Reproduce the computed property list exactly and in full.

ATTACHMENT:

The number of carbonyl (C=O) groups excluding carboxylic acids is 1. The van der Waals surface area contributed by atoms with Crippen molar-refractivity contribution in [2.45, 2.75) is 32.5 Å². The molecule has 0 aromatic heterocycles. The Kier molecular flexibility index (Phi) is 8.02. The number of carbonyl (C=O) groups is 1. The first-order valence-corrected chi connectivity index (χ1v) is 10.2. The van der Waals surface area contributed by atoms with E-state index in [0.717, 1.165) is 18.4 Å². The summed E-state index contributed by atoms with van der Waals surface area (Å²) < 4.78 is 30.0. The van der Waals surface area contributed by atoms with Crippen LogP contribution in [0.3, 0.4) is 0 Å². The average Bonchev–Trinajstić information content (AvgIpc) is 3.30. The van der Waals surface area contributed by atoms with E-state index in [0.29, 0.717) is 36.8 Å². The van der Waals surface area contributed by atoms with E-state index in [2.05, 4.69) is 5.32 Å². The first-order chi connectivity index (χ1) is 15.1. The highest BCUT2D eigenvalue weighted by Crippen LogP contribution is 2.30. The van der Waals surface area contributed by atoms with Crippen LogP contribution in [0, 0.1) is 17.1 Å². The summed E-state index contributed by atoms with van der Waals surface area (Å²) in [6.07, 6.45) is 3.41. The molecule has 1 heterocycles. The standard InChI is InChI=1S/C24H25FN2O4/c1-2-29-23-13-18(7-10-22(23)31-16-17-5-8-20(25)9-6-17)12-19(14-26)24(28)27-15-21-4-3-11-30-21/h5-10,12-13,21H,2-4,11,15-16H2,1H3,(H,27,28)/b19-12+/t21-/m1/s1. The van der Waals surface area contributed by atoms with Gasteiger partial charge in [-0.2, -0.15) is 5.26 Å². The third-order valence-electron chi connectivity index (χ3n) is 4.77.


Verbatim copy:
The number of carbonyl (C=O) groups excluding carboxylic acids is 1. The van der Waals surface area contributed by atoms with Crippen molar-refractivity contribution in [2.45, 2.75) is 32.5 Å². The molecule has 0 aromatic heterocycles. The Kier molecular flexibility index (Phi) is 8.02. The number of carbonyl (C=O) groups is 1. The first-order valence-corrected chi connectivity index (χ1v) is 10.2. The van der Waals surface area contributed by atoms with E-state index in [0.717, 1.165) is 18.4 Å². The summed E-state index contributed by atoms with van der Waals surface area (Å²) < 4.78 is 30.0. The van der Waals surface area contributed by atoms with Crippen LogP contribution in [0.3, 0.4) is 0 Å². The average Bonchev–Trinajstić information content (AvgIpc) is 3.30. The van der Waals surface area contributed by atoms with E-state index in [0.29, 0.717) is 36.8 Å². The van der Waals surface area contributed by atoms with E-state index in [2.05, 4.69) is 5.32 Å². The first-order chi connectivity index (χ1) is 15.1. The highest BCUT2D eigenvalue weighted by Crippen LogP contribution is 2.30. The van der Waals surface area contributed by atoms with Crippen LogP contribution in [0, 0.1) is 17.1 Å². The summed E-state index contributed by atoms with van der Waals surface area (Å²) in [6.07, 6.45) is 3.41. The molecule has 1 heterocycles. The standard InChI is InChI=1S/C24H25FN2O4/c1-2-29-23-13-18(7-10-22(23)31-16-17-5-8-20(25)9-6-17)12-19(14-26)24(28)27-15-21-4-3-11-30-21/h5-10,12-13,21H,2-4,11,15-16H2,1H3,(H,27,28)/b19-12+/t21-/m1/s1. The van der Waals surface area contributed by atoms with Gasteiger partial charge in [-0.2, -0.15) is 5.26 Å². The third-order valence-electron chi connectivity index (χ3n) is 4.77.